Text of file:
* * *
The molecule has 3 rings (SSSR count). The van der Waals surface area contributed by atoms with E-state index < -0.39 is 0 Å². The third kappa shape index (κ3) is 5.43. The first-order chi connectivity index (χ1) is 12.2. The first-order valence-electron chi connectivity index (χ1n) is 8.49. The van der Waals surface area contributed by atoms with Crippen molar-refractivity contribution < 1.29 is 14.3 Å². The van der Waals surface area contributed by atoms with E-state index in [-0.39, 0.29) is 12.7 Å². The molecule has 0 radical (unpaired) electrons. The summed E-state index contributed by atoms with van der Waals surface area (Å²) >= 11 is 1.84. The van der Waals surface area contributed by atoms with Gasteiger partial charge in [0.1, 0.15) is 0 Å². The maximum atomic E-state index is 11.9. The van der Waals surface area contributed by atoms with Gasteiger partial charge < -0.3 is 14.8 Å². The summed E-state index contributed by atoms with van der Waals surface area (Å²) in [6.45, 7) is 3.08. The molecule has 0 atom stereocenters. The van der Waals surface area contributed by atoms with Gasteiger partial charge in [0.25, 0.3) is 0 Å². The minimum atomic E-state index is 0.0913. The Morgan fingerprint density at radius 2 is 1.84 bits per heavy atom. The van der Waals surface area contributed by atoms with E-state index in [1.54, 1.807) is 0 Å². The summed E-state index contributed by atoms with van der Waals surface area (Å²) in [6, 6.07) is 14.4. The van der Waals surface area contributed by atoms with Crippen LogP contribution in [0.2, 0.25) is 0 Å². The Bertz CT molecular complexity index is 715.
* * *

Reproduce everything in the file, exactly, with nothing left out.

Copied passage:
The molecule has 3 rings (SSSR count). The van der Waals surface area contributed by atoms with E-state index < -0.39 is 0 Å². The third kappa shape index (κ3) is 5.43. The first-order chi connectivity index (χ1) is 12.2. The first-order valence-electron chi connectivity index (χ1n) is 8.49. The van der Waals surface area contributed by atoms with Crippen molar-refractivity contribution < 1.29 is 14.3 Å². The van der Waals surface area contributed by atoms with E-state index in [-0.39, 0.29) is 12.7 Å². The molecule has 0 radical (unpaired) electrons. The summed E-state index contributed by atoms with van der Waals surface area (Å²) >= 11 is 1.84. The van der Waals surface area contributed by atoms with Gasteiger partial charge in [0.1, 0.15) is 0 Å². The maximum atomic E-state index is 11.9. The van der Waals surface area contributed by atoms with Gasteiger partial charge < -0.3 is 14.8 Å². The summed E-state index contributed by atoms with van der Waals surface area (Å²) in [6.45, 7) is 3.08. The molecule has 0 atom stereocenters. The van der Waals surface area contributed by atoms with Gasteiger partial charge in [0.25, 0.3) is 0 Å². The minimum atomic E-state index is 0.0913. The Morgan fingerprint density at radius 2 is 1.84 bits per heavy atom. The van der Waals surface area contributed by atoms with E-state index in [1.54, 1.807) is 0 Å². The summed E-state index contributed by atoms with van der Waals surface area (Å²) in [6, 6.07) is 14.4. The van der Waals surface area contributed by atoms with Crippen LogP contribution in [0.2, 0.25) is 0 Å². The Bertz CT molecular complexity index is 715.